Raba'a shows that the records of the Sharia Court of Jerusalem contained all the daily cases of social, economic, security events, appointments and others, and contained all the daily details of Muslims and other sects who lived in the city, such as Christians and Jews.

The records of the Sharia Court of Jerusalem were not damaged or attacked, as happened in Nablus or Hebron, for example, which witnessed periods of tension and waves of anger during which the courts were looted and burned, which did not happen in Jerusalem.

Historical details
In these records, the sailor can live in the details of a distant time period, says Rabay’ah, adding, “Even on holidays, he used to write in the records that today is a holiday, and that the court did not record anything about it.” In his belief, too, it is possible to see human behavior, customs and traditions "as if you were living in that era".

The researcher adds that the records are written and documented history, and conclusive evidence of the details of life, from which it is possible to identify the names of families and their development over the years, and even the names of regions and the origin of their names, which are suspected of Jewish origin, to discover that they are of Ottoman origin.

For example, Rabaia says that the names of the regions in Palestine were either indicative of a specific group that inhabited the site, or passed through it, or it was a geographical description of the place; Such as the town of Silwan, which is adjacent to the blessed Al-Aqsa Mosque, whose name at that time appears as "Lisan al-Wadi" because its geographical shape resembles the tongue.

Rabaiah studied these records for nearly 20 continuous years, and found that they are divided into two parts: the first in Arabic was for daily issues and transactions, and the second in the Ottoman language - in Arabic letters - and specialized in sultan issues or insignia, rulings of governors, and “Royal Patents”, that is, employment books that become Only effective if it is officially registered with court records.

Fadi Al-Asa/ Photos by A.  Dr..  Ibrahim Rabay’a while working on categorizing and archiving the records of the Jerusalem Sharia Court in his home in the town of Maythlon in the Jenin governorate in the north of the occupied West BankRabay'a re-archives the daily life documented in the records of the Sharia court in Jerusalem during the rule of the Ottoman Empire.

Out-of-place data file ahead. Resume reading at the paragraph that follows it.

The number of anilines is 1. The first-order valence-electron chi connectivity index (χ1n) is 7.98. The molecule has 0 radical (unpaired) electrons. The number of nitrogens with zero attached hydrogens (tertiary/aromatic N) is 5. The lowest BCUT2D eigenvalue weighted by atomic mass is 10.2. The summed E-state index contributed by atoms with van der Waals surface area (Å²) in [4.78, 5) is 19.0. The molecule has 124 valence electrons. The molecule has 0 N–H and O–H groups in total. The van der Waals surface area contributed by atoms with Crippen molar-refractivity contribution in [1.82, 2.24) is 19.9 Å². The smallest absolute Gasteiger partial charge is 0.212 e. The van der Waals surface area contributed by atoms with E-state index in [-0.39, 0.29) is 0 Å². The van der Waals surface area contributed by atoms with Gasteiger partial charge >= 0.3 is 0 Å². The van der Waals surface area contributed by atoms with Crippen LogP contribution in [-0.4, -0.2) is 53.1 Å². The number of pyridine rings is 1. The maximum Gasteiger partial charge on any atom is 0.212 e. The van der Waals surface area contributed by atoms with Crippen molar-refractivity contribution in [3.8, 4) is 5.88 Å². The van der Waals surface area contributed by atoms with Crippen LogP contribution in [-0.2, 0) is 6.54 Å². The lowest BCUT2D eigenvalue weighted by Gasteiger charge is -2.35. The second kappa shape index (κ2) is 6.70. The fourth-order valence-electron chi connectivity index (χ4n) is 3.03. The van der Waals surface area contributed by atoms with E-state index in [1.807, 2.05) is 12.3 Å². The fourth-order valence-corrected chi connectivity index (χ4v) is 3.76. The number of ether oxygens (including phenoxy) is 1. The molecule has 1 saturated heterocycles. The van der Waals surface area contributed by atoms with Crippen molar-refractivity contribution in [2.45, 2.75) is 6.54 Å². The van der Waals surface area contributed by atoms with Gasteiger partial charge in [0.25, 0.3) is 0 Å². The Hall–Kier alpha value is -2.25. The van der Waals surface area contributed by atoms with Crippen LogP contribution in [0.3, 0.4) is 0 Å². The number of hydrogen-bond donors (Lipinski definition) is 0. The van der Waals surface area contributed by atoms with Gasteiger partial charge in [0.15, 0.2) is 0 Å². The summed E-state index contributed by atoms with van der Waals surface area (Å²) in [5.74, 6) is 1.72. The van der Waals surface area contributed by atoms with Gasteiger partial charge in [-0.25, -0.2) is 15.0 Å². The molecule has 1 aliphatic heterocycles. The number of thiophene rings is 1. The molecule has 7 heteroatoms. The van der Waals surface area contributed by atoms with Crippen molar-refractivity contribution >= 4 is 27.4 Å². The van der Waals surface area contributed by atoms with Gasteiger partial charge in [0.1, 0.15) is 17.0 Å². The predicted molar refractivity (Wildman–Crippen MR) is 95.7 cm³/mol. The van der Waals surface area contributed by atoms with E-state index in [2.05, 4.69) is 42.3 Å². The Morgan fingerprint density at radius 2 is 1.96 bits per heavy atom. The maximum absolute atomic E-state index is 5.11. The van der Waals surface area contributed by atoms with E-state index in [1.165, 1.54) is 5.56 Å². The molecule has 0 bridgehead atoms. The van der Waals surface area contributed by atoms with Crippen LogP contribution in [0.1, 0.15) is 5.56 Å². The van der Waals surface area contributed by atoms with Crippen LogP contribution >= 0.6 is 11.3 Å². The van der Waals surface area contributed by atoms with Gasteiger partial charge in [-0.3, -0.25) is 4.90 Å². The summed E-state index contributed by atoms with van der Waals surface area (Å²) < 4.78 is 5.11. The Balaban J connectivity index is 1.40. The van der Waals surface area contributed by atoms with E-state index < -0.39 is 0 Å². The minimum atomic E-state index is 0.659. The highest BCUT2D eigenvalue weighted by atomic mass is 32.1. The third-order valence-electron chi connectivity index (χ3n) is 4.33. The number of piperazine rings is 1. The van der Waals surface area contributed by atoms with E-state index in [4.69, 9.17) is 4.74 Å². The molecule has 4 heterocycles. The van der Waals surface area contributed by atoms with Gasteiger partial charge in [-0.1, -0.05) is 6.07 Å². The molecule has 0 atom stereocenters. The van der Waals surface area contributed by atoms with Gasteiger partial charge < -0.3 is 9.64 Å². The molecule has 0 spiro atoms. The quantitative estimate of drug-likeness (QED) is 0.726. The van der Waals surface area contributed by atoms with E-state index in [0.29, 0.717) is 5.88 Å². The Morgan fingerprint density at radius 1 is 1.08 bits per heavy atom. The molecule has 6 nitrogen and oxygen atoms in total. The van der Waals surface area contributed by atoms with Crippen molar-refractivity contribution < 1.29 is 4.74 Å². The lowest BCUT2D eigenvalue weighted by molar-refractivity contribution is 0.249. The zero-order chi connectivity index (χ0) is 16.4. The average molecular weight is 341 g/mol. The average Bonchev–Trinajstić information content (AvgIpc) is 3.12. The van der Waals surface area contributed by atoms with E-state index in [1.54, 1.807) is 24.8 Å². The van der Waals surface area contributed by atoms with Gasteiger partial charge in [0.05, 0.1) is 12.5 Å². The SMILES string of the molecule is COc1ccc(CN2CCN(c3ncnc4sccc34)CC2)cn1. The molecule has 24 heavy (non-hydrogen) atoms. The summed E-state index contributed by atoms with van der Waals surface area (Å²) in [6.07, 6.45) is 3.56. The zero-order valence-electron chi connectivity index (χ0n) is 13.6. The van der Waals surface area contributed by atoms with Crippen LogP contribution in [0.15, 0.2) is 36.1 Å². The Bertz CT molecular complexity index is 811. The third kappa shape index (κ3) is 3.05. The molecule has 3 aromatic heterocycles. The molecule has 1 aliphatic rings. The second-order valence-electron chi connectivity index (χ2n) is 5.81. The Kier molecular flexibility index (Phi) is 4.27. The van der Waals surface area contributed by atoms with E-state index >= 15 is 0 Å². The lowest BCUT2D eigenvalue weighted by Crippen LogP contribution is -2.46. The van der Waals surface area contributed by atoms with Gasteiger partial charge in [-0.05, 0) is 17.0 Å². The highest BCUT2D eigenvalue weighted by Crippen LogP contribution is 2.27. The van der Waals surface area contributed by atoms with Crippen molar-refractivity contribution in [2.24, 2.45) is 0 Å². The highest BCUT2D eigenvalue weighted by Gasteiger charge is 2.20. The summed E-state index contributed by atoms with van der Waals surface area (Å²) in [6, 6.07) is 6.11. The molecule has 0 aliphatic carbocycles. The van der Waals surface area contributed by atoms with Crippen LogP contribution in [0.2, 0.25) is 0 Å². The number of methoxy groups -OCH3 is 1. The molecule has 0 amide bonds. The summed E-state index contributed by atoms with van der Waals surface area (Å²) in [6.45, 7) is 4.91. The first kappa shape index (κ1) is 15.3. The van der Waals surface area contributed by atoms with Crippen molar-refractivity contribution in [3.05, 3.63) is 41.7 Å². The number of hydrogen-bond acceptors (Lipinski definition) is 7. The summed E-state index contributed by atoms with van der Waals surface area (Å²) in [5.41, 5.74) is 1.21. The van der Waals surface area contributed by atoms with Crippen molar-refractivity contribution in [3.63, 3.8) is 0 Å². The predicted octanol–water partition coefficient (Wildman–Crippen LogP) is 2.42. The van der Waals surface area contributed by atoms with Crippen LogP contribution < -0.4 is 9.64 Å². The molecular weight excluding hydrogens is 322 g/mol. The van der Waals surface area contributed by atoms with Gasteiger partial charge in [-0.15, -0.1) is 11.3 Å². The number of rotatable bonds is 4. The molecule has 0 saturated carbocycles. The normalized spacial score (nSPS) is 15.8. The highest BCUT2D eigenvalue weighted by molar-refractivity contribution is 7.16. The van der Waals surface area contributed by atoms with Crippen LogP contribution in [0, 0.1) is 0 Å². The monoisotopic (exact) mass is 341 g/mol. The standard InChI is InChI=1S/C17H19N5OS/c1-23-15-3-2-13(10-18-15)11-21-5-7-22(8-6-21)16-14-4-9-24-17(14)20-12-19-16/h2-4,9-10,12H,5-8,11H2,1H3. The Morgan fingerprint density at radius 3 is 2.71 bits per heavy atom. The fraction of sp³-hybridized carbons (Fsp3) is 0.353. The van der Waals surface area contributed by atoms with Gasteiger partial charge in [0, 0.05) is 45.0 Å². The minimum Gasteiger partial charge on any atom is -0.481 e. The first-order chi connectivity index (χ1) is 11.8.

Records in the "microfilm"
Rabay'a also found that some records consisted of 260-420 pages, and the size of the paper was between 20-30 cm. In the early eighties, these records were microfilmed by Mahmoud Atallah, Professor of History at An-Najah National University, in cooperation with the Director of the Manuscript Center at the University of Jordan, Adnan Al-Bakhit.

The center rescheduled the records in more than 20 columns, and it was difficult for researchers to dive into them, while Rabaiah rescheduled the records in 4 columns, after hardly obtaining a microfilm reader.

The first column, as classified by the researcher, contains the page number and the judge's name, the second contains the number and date of the "argument/document", the third column explains the subject of the case, and the fourth column contains information, analyzes, and an explanation of some of its terms.

A Journey That Started With a PhD
Rabaya began archiving these records while preparing for a doctoral study on “Jerusalem in the 17th Century,” when he found that researchers had stopped completing their tabulation.

Rabaya completed his doctoral thesis, from Al-Nelain University in Sudan, in 2006, after which he completed his work in records from his home in the town of Maythaloun near Jenin (northern West Bank), to begin reclassifying and archiving the era between 1550-1598, with 37 records published in the Center. The Turkish “ARCICA”, affiliated with the Organization of Islamic Cooperation, and 5 records that it published before contracting with the center, and 7 records that are ready for publication.

Rabaia needs to work on each record between two to 4 months, and despite the cessation of funding his activity from the Turkish Center after the Corona pandemic, he never left these records, but rather browses them and works on tabulating, analyzing and archiving them, because he lives all the details of life daily in Jerusalem for 400 years.